When Google began its initiative in 2004 to digitize 15 million books within a decade from university and public libraries, the project was met with immediate resistance by some authors and publishers who objected to the decision to include books still protected under copyright. The Association of American Publishers and the Authors Guild of America sued Google for copyright infringement while Google defended its Google Book Search service saying that the project should be considered fair use. Recently an out-of-court settlement was reached between the parties, and individual authors and copyright holders have until May 5, 2009 to decide whether to opt-out of the class action lawsuit.
Is the settlement in the best interest of authors, publishers, libraries, and the public? Critics of the settlement argue that it “turns book authors into fully subordinated, last-in-line net residuaries” and that it “creates a fundamental change in the digital world by consolidating power in the hands of one company.” But Google and the Association of American Publishers contend that the settlement will bring unprecedented online access to all readers of in-copyright content, with Google co-founder Sergey Brin stating “The real victors are all the readers. The tremendous wealth of knowledge that lies within the books of the world will now be at their fingertips.”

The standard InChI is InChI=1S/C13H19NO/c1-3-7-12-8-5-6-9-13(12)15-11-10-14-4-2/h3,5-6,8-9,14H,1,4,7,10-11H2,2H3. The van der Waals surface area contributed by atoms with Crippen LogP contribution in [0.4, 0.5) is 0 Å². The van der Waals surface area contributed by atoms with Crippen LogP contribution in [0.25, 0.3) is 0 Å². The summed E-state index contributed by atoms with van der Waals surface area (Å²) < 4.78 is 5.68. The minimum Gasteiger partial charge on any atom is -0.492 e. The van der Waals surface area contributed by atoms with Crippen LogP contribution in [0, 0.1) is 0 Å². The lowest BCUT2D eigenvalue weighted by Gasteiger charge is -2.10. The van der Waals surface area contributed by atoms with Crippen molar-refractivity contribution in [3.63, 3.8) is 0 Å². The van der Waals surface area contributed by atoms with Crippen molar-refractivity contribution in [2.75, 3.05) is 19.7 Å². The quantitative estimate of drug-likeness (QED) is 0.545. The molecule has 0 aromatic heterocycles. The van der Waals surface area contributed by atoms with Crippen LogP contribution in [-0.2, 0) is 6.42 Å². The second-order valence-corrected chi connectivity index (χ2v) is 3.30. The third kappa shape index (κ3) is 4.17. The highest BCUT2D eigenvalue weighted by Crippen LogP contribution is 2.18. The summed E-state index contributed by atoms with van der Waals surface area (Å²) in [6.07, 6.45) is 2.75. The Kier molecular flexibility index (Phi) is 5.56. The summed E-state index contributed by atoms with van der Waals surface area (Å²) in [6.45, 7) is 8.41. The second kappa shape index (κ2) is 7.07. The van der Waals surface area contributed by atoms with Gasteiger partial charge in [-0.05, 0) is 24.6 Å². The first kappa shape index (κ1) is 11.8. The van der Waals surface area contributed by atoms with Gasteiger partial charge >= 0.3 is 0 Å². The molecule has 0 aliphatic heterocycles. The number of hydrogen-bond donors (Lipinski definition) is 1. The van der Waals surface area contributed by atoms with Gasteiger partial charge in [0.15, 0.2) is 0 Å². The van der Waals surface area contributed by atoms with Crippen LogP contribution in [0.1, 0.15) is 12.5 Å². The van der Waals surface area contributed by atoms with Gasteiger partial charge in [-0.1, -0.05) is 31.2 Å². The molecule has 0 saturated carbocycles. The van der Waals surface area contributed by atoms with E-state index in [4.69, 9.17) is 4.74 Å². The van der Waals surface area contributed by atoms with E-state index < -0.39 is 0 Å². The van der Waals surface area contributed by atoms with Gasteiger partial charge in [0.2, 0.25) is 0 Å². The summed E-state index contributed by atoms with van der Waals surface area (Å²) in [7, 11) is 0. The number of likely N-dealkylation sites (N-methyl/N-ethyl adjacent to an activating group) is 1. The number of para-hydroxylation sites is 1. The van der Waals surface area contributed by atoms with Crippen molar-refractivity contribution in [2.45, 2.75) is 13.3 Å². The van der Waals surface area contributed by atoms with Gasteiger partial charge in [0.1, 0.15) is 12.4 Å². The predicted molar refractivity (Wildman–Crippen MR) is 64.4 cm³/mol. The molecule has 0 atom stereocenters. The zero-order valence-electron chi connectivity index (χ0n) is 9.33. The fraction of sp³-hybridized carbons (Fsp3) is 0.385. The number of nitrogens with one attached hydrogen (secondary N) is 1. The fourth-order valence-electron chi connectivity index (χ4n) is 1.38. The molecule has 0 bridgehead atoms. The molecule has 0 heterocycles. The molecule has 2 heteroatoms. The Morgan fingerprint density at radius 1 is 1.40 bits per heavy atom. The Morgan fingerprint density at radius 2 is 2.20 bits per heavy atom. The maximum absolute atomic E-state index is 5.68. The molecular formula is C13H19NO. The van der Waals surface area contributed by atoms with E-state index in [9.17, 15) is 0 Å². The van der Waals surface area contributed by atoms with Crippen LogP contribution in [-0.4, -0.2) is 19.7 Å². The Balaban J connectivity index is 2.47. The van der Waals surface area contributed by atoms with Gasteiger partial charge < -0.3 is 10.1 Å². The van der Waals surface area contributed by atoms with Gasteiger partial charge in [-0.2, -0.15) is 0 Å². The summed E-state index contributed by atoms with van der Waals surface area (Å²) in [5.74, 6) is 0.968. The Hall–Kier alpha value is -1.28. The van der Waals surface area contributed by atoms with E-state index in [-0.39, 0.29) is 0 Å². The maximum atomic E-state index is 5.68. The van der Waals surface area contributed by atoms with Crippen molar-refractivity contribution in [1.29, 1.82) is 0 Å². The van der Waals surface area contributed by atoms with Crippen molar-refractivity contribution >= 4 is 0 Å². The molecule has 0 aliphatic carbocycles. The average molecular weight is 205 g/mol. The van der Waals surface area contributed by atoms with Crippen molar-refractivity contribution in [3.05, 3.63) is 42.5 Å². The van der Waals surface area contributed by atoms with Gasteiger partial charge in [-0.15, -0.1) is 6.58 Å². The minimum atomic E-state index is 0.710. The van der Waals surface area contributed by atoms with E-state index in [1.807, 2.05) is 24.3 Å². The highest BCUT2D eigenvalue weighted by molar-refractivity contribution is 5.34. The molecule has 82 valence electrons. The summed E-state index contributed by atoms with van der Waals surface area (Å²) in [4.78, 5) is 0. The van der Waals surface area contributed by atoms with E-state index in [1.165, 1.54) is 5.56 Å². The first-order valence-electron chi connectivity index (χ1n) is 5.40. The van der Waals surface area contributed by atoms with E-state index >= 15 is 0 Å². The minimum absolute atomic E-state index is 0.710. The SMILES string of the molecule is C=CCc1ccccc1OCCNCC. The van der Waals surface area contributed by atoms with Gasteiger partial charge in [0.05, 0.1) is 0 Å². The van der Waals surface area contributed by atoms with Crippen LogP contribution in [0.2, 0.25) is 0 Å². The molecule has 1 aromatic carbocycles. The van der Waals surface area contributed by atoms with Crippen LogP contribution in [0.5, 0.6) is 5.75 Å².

This event brings together different sides of the debate to discuss the settlement, its implications and the broader issues of orphan works and digital libraries.